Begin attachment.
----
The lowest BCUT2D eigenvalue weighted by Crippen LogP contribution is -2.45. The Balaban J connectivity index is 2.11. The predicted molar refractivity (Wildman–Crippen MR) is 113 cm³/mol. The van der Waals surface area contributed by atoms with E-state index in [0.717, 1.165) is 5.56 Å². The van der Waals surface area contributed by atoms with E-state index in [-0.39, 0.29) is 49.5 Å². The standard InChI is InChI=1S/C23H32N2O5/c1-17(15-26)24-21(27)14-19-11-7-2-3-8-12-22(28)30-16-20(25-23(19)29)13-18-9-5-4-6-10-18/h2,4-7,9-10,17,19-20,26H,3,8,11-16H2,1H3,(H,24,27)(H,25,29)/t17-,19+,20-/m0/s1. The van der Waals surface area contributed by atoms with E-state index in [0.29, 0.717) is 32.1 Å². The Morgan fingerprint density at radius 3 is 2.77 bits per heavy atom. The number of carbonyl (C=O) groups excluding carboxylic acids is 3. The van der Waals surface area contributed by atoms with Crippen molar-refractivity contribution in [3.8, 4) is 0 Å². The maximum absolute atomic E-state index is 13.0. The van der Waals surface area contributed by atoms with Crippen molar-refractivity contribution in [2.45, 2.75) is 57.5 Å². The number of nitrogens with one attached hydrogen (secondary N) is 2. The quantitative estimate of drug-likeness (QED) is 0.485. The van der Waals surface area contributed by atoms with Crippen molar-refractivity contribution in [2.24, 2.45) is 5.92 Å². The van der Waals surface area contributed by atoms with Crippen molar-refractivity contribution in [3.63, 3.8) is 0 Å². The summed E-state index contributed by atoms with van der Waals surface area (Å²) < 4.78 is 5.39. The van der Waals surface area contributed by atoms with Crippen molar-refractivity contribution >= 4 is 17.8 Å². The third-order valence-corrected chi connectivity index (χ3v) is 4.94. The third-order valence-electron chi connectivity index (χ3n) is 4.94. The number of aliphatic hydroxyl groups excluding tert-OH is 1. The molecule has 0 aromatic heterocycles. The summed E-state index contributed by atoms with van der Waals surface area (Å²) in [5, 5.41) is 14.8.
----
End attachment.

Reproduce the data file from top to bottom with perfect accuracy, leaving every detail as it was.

The lowest BCUT2D eigenvalue weighted by Crippen LogP contribution is -2.45. The Balaban J connectivity index is 2.11. The predicted molar refractivity (Wildman–Crippen MR) is 113 cm³/mol. The van der Waals surface area contributed by atoms with E-state index in [0.717, 1.165) is 5.56 Å². The van der Waals surface area contributed by atoms with E-state index in [-0.39, 0.29) is 49.5 Å². The standard InChI is InChI=1S/C23H32N2O5/c1-17(15-26)24-21(27)14-19-11-7-2-3-8-12-22(28)30-16-20(25-23(19)29)13-18-9-5-4-6-10-18/h2,4-7,9-10,17,19-20,26H,3,8,11-16H2,1H3,(H,24,27)(H,25,29)/t17-,19+,20-/m0/s1. The van der Waals surface area contributed by atoms with E-state index in [0.29, 0.717) is 32.1 Å². The Morgan fingerprint density at radius 3 is 2.77 bits per heavy atom. The number of carbonyl (C=O) groups excluding carboxylic acids is 3. The van der Waals surface area contributed by atoms with Crippen molar-refractivity contribution in [3.8, 4) is 0 Å². The maximum absolute atomic E-state index is 13.0. The van der Waals surface area contributed by atoms with Crippen molar-refractivity contribution in [2.45, 2.75) is 57.5 Å². The number of nitrogens with one attached hydrogen (secondary N) is 2. The quantitative estimate of drug-likeness (QED) is 0.485. The van der Waals surface area contributed by atoms with Crippen molar-refractivity contribution in [2.24, 2.45) is 5.92 Å². The van der Waals surface area contributed by atoms with Crippen molar-refractivity contribution in [3.63, 3.8) is 0 Å². The summed E-state index contributed by atoms with van der Waals surface area (Å²) < 4.78 is 5.39. The van der Waals surface area contributed by atoms with Crippen molar-refractivity contribution >= 4 is 17.8 Å². The third-order valence-corrected chi connectivity index (χ3v) is 4.94. The third-order valence-electron chi connectivity index (χ3n) is 4.94. The number of aliphatic hydroxyl groups excluding tert-OH is 1. The molecule has 0 aromatic heterocycles. The summed E-state index contributed by atoms with van der Waals surface area (Å²) in [5, 5.41) is 14.8.